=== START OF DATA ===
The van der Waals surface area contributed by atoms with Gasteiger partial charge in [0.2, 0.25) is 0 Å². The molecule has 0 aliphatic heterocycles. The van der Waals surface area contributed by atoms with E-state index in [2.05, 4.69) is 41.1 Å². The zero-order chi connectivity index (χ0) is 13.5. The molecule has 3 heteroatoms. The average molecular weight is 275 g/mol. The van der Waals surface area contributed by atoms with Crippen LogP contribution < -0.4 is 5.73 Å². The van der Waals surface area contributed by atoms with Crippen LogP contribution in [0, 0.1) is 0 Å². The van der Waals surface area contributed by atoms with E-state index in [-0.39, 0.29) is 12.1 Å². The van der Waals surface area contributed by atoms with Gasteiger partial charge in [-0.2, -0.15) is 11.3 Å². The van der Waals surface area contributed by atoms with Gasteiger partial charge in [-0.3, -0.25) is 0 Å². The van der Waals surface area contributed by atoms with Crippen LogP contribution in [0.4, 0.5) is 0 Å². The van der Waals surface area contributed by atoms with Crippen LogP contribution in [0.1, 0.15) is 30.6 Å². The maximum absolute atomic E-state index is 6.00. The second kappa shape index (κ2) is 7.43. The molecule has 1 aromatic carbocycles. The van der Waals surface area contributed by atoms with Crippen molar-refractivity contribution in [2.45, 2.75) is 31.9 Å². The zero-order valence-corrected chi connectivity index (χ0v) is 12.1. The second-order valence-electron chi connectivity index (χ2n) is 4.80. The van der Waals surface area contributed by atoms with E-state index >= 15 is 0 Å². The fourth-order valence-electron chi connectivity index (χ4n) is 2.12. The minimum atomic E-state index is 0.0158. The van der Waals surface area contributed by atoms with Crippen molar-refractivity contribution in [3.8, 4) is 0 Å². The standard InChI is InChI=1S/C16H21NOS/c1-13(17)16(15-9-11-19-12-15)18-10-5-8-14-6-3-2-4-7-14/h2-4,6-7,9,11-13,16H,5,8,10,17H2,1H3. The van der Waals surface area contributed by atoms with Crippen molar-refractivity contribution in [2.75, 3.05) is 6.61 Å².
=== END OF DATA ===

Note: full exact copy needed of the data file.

The van der Waals surface area contributed by atoms with Gasteiger partial charge in [0.2, 0.25) is 0 Å². The molecule has 0 aliphatic heterocycles. The van der Waals surface area contributed by atoms with E-state index in [2.05, 4.69) is 41.1 Å². The zero-order chi connectivity index (χ0) is 13.5. The molecule has 3 heteroatoms. The average molecular weight is 275 g/mol. The van der Waals surface area contributed by atoms with Crippen LogP contribution < -0.4 is 5.73 Å². The van der Waals surface area contributed by atoms with Crippen LogP contribution in [0, 0.1) is 0 Å². The van der Waals surface area contributed by atoms with E-state index in [-0.39, 0.29) is 12.1 Å². The van der Waals surface area contributed by atoms with Gasteiger partial charge in [-0.2, -0.15) is 11.3 Å². The van der Waals surface area contributed by atoms with Gasteiger partial charge in [-0.3, -0.25) is 0 Å². The van der Waals surface area contributed by atoms with Crippen LogP contribution in [0.4, 0.5) is 0 Å². The van der Waals surface area contributed by atoms with Crippen LogP contribution in [0.1, 0.15) is 30.6 Å². The maximum absolute atomic E-state index is 6.00. The second kappa shape index (κ2) is 7.43. The molecule has 1 aromatic carbocycles. The van der Waals surface area contributed by atoms with Crippen molar-refractivity contribution in [2.45, 2.75) is 31.9 Å². The zero-order valence-corrected chi connectivity index (χ0v) is 12.1. The second-order valence-electron chi connectivity index (χ2n) is 4.80. The van der Waals surface area contributed by atoms with E-state index >= 15 is 0 Å². The fourth-order valence-electron chi connectivity index (χ4n) is 2.12. The minimum atomic E-state index is 0.0158. The van der Waals surface area contributed by atoms with Crippen molar-refractivity contribution in [3.8, 4) is 0 Å². The standard InChI is InChI=1S/C16H21NOS/c1-13(17)16(15-9-11-19-12-15)18-10-5-8-14-6-3-2-4-7-14/h2-4,6-7,9,11-13,16H,5,8,10,17H2,1H3. The van der Waals surface area contributed by atoms with Crippen molar-refractivity contribution in [2.75, 3.05) is 6.61 Å².